Where do you really live? In a spiritual house (the one you see in the mirror each day).
Click the “play” button above to listen to the audio.
It’s not surprising to see people take incredible care of their car; they wash, buff, wipe and shine every inch with immense pride. Its immaculate condition is only dampened by dark clouds or birds overhead. In the same way, there are others who cannot sleep at night unless their bricks & mortar house presents in the same spotless way.
Now, I see nothing wrong with taking great pride in those things which you love, but as we wax on-wax off the gloss of all the physical items we possess in our lives – do we ever stop a moment to think about the condition of the place we really live in?
The real house you live in.
To those who know me, or who’ve read my earlier post entitled Me, myself and I…Who’s listening to your self talk?, you’ve heard me refer to your physical body as your “house”. I got this endearing term many, many years ago from an intro page of a brilliant Wayne Dyer book,You’ll See It When You Believe It. Let me quickly share it so you can soak in its full impact:
John Quincy Adams is well but the house in which he lives at the present time is becoming dilapidated. It’s tottering on its foundations. Time and the seasons have nearly destroyed it. Its roof is pretty worn out. Its walls are much shattered and tremble with every wind. I think John Quincy Adams will have to move out of it soon. But he himself is quite well, quite well. — John Quincy Adams
This short passage struck me so much, it brought tears to my eyes. But how very true it is! I may live in a house with four walls and roof, I may drive a car of metal and steel, I may work in a city with millions of people, but my true home is right here, wrapped around me. I see it in the mirror every day; it gets weathered by the sun, moved around at a whim, worked, stressed, loved, healed, and so much more – yet it stays with me no matter how healthy or unwell it gets. This body of mine is truly my home.
Care for it until you move out.
From the moment I read the John Quincy Adams passage, the way I looked at my physical body completely changed. I realized I must tend to my house with great care so it can effectively protect me from the elements and shelter me for as long as I may live. Furthermore, I must take care it in such a way so it may be strong enough to shelter others if needed. This is when I finally understood that my life choices truly (honestly! really!) make, or break, my house.
Of course, the lifestyle choices you make are just that – yours – and it is important to do what makes you happy. But I just want to gently nudge your beautiful soul now…for when you make decisions about what you put into your body, onto your body, and surround yourself with – think for a moment, how is it treating your house? Is it strengthening the roof? Reinforcing the foundations? Insulating you from harm? Or is is stripping the paint from the walls? Creating a hole in the floor? Knocking the front door down?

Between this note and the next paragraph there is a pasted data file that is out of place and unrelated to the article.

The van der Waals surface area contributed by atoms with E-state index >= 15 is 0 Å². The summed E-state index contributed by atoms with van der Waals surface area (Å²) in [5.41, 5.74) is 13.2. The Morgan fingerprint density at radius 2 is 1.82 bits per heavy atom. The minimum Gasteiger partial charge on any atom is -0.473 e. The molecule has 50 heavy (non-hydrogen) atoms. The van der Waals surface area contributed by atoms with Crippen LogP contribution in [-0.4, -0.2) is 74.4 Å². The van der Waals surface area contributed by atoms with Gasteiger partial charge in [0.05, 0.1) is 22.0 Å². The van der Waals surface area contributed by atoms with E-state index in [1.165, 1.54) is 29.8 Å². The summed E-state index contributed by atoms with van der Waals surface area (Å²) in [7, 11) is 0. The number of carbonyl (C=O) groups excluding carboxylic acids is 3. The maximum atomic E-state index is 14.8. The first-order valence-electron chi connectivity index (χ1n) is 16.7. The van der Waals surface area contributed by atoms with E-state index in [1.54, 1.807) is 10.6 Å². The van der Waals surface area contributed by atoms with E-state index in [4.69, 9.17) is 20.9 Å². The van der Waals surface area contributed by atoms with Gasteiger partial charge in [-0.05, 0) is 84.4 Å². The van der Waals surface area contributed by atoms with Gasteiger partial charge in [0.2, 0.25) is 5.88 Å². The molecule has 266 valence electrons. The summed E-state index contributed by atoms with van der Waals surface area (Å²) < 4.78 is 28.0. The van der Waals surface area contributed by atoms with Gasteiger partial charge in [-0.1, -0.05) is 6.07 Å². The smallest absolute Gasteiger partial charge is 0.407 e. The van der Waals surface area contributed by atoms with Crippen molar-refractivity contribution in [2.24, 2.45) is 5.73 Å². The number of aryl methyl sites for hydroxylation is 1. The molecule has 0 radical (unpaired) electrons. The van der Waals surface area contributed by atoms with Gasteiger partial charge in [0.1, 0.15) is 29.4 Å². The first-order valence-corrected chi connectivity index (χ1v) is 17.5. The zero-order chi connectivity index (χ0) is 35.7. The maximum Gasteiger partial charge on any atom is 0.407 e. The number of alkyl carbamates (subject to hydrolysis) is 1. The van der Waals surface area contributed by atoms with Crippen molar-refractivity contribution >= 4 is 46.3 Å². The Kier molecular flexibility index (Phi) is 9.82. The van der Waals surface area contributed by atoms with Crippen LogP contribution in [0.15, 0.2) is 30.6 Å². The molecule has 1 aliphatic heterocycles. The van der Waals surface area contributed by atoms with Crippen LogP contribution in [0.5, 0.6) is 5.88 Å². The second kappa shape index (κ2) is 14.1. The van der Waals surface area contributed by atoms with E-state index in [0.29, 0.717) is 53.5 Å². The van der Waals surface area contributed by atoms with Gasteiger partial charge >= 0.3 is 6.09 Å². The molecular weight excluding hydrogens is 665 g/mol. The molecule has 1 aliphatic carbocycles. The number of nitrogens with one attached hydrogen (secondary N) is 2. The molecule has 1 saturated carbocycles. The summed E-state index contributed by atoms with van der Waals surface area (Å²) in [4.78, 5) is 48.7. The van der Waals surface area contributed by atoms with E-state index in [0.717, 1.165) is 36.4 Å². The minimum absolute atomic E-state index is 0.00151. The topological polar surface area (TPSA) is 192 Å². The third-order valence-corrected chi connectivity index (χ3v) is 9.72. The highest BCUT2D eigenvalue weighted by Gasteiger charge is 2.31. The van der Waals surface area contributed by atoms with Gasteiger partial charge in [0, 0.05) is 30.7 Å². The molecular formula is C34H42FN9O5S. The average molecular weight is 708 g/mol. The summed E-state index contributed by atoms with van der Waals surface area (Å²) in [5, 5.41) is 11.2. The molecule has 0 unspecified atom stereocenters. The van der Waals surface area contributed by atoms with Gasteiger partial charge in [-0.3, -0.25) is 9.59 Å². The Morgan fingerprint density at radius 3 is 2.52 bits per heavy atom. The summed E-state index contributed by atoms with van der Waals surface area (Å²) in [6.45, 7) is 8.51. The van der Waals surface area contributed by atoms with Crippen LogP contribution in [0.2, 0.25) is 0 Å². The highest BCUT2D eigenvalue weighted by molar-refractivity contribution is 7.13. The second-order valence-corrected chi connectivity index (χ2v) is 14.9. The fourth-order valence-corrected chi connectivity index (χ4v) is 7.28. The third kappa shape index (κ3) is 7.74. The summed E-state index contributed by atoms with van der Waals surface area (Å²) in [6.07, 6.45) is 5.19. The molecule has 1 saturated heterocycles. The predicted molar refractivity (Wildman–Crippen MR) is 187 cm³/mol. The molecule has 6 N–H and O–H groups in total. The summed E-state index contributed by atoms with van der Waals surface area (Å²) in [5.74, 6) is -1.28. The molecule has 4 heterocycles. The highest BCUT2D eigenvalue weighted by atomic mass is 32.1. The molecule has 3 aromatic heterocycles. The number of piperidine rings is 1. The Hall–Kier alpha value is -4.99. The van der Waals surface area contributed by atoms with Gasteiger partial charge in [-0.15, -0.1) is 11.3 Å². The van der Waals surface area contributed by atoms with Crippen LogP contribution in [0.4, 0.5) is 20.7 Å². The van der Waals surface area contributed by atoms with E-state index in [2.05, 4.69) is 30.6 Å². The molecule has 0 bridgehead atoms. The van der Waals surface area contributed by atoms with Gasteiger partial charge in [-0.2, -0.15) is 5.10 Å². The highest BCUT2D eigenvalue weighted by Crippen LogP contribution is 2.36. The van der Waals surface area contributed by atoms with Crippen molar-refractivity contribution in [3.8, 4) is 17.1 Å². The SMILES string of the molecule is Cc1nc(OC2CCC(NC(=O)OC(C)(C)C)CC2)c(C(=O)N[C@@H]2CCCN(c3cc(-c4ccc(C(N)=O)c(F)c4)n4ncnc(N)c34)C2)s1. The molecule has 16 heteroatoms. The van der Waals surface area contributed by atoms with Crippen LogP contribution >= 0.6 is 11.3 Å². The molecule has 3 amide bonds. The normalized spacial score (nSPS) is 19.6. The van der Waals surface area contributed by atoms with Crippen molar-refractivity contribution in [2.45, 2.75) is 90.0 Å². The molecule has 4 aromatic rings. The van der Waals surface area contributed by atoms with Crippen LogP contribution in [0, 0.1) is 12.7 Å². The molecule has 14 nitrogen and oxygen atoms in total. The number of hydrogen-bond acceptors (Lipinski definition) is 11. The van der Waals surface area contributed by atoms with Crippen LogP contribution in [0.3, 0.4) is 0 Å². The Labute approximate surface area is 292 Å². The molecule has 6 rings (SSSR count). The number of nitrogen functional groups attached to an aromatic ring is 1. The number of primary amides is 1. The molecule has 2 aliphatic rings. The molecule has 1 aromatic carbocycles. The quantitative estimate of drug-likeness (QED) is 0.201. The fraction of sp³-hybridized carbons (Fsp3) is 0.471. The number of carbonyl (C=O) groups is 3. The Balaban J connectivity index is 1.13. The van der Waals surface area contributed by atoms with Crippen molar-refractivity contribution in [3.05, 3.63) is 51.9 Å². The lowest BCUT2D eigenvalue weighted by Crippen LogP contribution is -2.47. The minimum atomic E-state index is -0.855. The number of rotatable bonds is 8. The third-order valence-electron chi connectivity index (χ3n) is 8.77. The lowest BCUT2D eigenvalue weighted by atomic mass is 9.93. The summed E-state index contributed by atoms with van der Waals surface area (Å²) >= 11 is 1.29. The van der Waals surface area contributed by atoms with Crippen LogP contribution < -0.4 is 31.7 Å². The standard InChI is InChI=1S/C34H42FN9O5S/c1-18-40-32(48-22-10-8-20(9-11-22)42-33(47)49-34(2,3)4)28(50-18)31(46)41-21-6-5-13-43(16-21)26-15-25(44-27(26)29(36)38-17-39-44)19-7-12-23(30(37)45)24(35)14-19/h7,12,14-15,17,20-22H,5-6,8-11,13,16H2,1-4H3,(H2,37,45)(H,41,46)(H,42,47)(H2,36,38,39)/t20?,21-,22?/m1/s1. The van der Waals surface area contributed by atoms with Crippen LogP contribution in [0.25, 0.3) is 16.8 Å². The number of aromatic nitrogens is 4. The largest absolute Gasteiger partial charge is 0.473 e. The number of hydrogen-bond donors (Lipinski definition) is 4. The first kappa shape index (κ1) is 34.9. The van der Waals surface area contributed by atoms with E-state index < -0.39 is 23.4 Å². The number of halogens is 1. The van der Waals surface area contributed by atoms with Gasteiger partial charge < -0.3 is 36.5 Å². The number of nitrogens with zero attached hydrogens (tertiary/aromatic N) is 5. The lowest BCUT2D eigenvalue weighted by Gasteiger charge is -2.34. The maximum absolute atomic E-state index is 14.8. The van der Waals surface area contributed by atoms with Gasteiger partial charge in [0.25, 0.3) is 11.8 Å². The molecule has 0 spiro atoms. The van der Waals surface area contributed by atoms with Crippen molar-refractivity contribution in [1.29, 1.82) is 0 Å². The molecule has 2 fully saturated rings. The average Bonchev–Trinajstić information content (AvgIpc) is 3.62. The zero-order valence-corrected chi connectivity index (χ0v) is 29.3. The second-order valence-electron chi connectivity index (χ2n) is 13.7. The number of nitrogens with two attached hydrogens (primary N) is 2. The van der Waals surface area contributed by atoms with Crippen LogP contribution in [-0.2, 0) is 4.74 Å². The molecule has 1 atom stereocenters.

Doesn’t this gorgeous analogy make a big difference about how you think and subsequently treat your physical self?
The 80-20 rule.
I know it’s not possible for a majority of us to live a ‘pristine perfect’, 100% organic, non-GMO, pure water, smoke-free, stress-free, hate-free, alcohol-free existence. I myself enjoy a nice glass of Merlot or Shiraz from time to time, I don’t mind a pizza when I catch up with friends, and although fleeting – stress can and does rumble overhead in my life, too.
But the one thing I cannot (and will not) shake, is the knowing that whatever decision I make, effects my house. And its the only place I live, so I must treat it with care.
I maintain a even balance with something my husband told me about a decade ago, called the 80-20 rule: “It’s what you do 80% of the time that impacts you the most.” I’m speaking in logical generalities here, so don’t think I’m saying that doing something fatal 20% of the time will reach equilibrium if you eat organic quinoa for the 80% balance. What I mean is that it’s okay to give yourself some allowance – and dance on the edge a little – but keep the balance high in your true home‘s favour: 80% (or more) of nurturing food, water, exercise and rest.
Some people may not agree with this, but I think flexibility in your house is important. The glorious General Sherman Tree didn’t get to 84 meters tall (275 feet) and 2,500 years old by being completely rigid against the storms. Its flexibility has helped it get to where it is.
How to keep your foundations firm.
Don’t just take my word for it, go out and do your own research so you can follow what feels right to you. For those interested, here are some things I do to maintain my divine house:
- Body: Maintain a healthy alkaline-acid diet (it’s been said that illness cannot flourish in a body which is more alkaline); and drink chlorine-free, flouride-free water often (well, you know how I feel about water! If not, read this post)
- Body: Get out in nature, feel the sun, stretch and strengthen everyday!
- Mind: Meditate – as often as you can – to quiet your mind (for those thinking ‘I don’t have time for meditation‘, I want you to know that meditation is beneficial no matter how short! Yes, even if only a couple of minutes!)
- Mind: Be kind to yourself with loving & supportive affirmations (you can read more about my thoughts on affirmations here)
- Soul: Be yourself and be proud of who you truly are!
- Soul: Share your gifts and love – openly send and receive it – as much as you can, whenever you can.
Huff and puff, and blow my spiritual house down?
Do you now see where you really live? Has this post helped or hindered your ability to take care of it in anyway? How do you keep your foundations firm? I enjoy hearing comments and learning from others, so whether you agree or not, please comment below! ❤ Namaste!